What is the sharing economy? Beth Buczynski, author of Sharing is Good, told Omega she defines it as being about “access over ownership, and experience over possession.”
It seeks to create, she says, “a way for people to access things conveniently and safely enough so they don’t have to go about the collection of personal things like we’ve done in the past.”
Sharing has happened on a small scale for as long as people have accumulated material objects. Today, big companies are grabbing headlines for scaling up the idea to new economic heights.
Car-sharing pioneer ZipCar was bought by Avis at the start of 2013 for $500 million. Short-term vacation rental service Airbnb may soon be worth more than all but three of the largest hotel chains in the United States. Uber, an app-based taxi alternative for city dwellers, just raised $1.2 billion in capital, for a total valuation of $17 billion.
Nevertheless, Buczynski points out, “the really cool stuff is happening more under the radar at the community level. It’s about people meeting people and coming up with solutions in communities.”
It’s here that sharing takes the more familiar form of peer-to-peer transactions, often with little or no money changing hands.
San Francisco-based [freespace] started in June 2013, after a large, unused building was given to the community for just $1. The now common space has hosted more than 300 free events, been decorated with more than 30 murals, and housed four long-term art projects. They are currently expanding to 26 additional locations in 18 countries.
As [freespace] explains, “The radically low barrier to entry and open door policy lead to a hugely diverse range of people from different cultural, economic, and professional backgrounds connecting and creating projects together, such as free bike share, maker classes for people in homeless shelters, and a community garden.”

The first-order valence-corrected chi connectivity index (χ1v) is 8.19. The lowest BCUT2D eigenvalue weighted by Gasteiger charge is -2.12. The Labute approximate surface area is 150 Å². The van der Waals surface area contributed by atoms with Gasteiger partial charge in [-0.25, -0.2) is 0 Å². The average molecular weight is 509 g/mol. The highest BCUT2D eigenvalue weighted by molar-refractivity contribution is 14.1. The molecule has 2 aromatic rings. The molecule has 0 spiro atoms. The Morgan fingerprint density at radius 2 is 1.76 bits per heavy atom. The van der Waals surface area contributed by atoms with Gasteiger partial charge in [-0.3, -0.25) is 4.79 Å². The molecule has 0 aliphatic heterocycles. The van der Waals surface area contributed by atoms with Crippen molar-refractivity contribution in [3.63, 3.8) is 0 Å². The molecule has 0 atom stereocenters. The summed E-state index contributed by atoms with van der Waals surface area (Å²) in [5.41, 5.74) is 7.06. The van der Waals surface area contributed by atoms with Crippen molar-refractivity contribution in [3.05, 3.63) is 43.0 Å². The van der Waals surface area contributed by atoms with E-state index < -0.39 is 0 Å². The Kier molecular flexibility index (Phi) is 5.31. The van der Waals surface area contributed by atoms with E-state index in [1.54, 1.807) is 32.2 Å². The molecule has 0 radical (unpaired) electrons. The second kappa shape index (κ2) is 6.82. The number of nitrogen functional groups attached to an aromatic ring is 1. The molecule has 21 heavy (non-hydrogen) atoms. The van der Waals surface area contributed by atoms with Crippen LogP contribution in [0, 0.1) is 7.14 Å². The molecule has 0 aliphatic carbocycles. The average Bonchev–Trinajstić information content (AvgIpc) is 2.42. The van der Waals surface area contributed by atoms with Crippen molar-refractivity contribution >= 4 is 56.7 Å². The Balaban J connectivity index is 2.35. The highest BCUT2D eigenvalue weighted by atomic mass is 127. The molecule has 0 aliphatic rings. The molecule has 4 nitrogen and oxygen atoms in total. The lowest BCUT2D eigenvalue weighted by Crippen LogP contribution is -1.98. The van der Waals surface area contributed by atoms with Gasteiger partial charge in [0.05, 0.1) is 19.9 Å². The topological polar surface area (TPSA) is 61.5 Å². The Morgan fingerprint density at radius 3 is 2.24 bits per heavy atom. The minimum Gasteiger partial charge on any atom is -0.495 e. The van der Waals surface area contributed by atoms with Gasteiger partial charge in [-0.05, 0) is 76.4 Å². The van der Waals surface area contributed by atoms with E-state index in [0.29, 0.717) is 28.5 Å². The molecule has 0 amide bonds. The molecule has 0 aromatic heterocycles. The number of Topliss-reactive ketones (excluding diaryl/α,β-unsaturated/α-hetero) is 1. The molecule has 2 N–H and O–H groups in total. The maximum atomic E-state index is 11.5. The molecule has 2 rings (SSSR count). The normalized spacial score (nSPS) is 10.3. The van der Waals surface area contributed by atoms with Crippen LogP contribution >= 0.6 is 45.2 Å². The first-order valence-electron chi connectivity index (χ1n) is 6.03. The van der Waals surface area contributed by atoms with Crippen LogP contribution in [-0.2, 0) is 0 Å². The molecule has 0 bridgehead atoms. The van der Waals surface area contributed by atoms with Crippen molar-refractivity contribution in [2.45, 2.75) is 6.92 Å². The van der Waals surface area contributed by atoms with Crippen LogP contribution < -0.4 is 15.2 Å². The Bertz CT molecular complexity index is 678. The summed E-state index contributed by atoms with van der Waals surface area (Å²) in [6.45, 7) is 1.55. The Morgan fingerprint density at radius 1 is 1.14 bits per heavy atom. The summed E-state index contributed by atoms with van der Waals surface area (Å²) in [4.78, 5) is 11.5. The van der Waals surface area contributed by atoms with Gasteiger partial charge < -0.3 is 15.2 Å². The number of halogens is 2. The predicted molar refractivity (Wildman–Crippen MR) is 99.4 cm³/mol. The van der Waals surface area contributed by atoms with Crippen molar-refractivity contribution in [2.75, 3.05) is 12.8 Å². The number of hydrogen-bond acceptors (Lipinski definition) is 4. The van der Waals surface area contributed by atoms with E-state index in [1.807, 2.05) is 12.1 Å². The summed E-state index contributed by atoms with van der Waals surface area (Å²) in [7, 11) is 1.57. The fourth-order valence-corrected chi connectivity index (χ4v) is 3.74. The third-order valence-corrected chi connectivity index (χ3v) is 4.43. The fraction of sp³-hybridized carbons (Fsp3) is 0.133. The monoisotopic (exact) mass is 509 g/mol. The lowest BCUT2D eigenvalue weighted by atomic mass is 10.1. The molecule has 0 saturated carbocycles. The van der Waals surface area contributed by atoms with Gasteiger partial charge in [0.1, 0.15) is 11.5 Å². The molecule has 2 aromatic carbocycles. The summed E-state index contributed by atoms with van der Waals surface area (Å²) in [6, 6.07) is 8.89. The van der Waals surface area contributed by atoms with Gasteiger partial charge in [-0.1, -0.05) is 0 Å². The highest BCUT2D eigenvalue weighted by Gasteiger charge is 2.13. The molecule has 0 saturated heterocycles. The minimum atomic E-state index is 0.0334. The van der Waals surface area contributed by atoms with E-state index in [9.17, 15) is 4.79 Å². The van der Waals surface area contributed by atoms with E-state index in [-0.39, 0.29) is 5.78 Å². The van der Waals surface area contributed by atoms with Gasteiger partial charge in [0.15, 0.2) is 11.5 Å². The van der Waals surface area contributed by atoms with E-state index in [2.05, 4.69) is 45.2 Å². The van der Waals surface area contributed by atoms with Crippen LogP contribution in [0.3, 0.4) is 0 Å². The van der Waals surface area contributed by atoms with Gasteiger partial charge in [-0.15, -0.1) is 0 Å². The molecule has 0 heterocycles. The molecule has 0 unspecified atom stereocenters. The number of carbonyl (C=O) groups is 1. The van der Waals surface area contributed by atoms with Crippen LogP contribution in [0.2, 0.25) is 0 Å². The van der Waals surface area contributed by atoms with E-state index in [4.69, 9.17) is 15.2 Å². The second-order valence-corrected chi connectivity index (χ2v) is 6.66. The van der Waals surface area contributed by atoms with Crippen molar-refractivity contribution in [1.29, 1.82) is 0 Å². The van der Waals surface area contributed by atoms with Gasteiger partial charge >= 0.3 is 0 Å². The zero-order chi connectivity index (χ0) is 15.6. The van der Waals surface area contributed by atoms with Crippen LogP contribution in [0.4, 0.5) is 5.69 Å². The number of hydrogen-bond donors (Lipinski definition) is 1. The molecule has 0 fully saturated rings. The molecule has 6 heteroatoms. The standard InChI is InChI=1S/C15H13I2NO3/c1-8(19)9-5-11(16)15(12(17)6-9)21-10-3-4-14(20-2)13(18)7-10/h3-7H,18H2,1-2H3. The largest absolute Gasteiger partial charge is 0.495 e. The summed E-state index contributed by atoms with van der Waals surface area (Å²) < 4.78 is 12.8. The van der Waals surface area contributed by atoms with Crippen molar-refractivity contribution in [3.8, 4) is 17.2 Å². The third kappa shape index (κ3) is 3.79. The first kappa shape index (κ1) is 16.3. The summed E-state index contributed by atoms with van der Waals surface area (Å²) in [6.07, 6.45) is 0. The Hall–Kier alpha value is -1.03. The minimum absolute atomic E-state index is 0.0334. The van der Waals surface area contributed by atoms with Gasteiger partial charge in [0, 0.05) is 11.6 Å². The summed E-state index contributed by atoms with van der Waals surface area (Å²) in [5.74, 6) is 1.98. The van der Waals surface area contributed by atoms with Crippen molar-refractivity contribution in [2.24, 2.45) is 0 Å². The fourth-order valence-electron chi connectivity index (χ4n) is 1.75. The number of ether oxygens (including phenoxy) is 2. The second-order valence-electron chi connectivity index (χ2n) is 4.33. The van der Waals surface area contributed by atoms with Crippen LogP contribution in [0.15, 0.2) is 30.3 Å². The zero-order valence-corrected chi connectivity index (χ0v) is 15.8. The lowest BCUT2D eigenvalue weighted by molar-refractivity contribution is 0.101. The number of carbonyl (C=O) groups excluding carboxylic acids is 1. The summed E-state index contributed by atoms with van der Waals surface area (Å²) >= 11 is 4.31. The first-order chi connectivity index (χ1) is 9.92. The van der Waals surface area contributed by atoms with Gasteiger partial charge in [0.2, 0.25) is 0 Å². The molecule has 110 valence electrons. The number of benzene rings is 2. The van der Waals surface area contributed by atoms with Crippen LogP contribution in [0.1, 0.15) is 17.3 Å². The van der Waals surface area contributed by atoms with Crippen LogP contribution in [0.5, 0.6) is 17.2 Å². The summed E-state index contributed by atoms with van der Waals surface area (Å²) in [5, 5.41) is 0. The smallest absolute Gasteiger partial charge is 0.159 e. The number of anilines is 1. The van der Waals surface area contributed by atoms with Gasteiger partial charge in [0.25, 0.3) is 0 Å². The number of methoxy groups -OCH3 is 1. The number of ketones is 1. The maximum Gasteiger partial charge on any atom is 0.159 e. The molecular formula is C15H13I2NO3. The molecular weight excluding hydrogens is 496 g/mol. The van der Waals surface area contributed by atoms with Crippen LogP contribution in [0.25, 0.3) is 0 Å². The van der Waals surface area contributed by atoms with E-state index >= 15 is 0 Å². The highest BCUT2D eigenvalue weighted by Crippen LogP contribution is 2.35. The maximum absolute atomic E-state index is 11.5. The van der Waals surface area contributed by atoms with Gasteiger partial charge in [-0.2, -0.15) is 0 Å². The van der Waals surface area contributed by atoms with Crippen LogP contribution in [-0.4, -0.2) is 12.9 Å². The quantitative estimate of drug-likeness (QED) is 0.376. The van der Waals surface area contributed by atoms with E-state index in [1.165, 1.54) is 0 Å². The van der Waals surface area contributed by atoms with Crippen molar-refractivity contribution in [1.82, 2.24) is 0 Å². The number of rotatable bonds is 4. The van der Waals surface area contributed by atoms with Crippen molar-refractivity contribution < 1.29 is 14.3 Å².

The Street Store™, founded in Cape Town, South Africa, is "the world's first rent-free, premise-free, free pop-up clothing store," where clothes are available at no charge to those who need them. Patrons can browse as they like, choosing whatever clothes suit their taste as they would in any other store—with the crucial difference that no money changes hands.
Since its launch in January 2014, the project has expanded to multiple locations in five countries. Based on open source principles, its formula is open to anyone willing to sign the pledge that ensures the project remains a nonprofit, all donations are accepted, and the dignity of customers is respected.
An even more peer-to-peer program called yerdle offers an app-based platform where people can get rid of possessions, for free, to new owners. In its first 18 months, more than 50,000 people became members.
On its website, yerdle explains one of the most important drivers behind the shared economy, which is reducing consumption: “80 percent of the items in our homes are used less than once a month. Yerdle’s mission is to reduce the durable consumer goods we all need to buy, by 25 percent. Why shop when you can share?”
Andy Ruben, a yerdle cofounder, also emphasizes the community aspect of sharing. “When people share items, it’s a connected experience. There’s a special aura about those products because they came from someone else who loved them. There’s something beautiful about that,” he says.
While the big companies may be getting most of the attention—especially where there is controversy, like the legal battle around Airbnb in New York City—the sharing economy has a noticeable effect on communities and individuals.
Buczynski explains, “The stuff that’s going on a little bit behind the scenes, a little deeper, is changing people’s lives, showing people that we can still have a sense of community that is more than just names on a social media list. Aside from the environmental and monetary benefits of doing it, there’s benefit in just getting out there, talking to people, and trusting people again. That’s really what gets people hooked on it."
© 2014 Omega Institute for Holistic Studies